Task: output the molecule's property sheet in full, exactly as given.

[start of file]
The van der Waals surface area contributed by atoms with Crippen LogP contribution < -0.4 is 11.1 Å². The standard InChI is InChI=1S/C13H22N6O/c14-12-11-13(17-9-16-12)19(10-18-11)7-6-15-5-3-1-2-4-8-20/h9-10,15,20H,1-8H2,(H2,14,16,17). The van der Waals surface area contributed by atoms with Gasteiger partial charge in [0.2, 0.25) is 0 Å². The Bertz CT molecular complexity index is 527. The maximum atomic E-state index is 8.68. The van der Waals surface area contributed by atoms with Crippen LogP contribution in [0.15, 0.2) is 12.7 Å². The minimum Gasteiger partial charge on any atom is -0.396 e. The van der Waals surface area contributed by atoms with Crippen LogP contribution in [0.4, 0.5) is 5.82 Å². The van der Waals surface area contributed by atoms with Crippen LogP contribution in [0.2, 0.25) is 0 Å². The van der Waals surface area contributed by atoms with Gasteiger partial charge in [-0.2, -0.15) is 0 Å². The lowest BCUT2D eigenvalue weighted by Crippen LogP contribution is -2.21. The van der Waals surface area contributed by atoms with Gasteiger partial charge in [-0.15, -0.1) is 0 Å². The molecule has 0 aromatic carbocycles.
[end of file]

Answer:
The van der Waals surface area contributed by atoms with Crippen LogP contribution < -0.4 is 11.1 Å². The standard InChI is InChI=1S/C13H22N6O/c14-12-11-13(17-9-16-12)19(10-18-11)7-6-15-5-3-1-2-4-8-20/h9-10,15,20H,1-8H2,(H2,14,16,17). The van der Waals surface area contributed by atoms with Gasteiger partial charge in [0.2, 0.25) is 0 Å². The Bertz CT molecular complexity index is 527. The maximum atomic E-state index is 8.68. The van der Waals surface area contributed by atoms with Crippen LogP contribution in [0.15, 0.2) is 12.7 Å². The minimum Gasteiger partial charge on any atom is -0.396 e. The van der Waals surface area contributed by atoms with Crippen LogP contribution in [0.4, 0.5) is 5.82 Å². The van der Waals surface area contributed by atoms with Crippen LogP contribution in [0.2, 0.25) is 0 Å². The van der Waals surface area contributed by atoms with Gasteiger partial charge in [-0.2, -0.15) is 0 Å². The lowest BCUT2D eigenvalue weighted by Crippen LogP contribution is -2.21. The van der Waals surface area contributed by atoms with Gasteiger partial charge in [-0.15, -0.1) is 0 Å². The molecule has 0 aromatic carbocycles.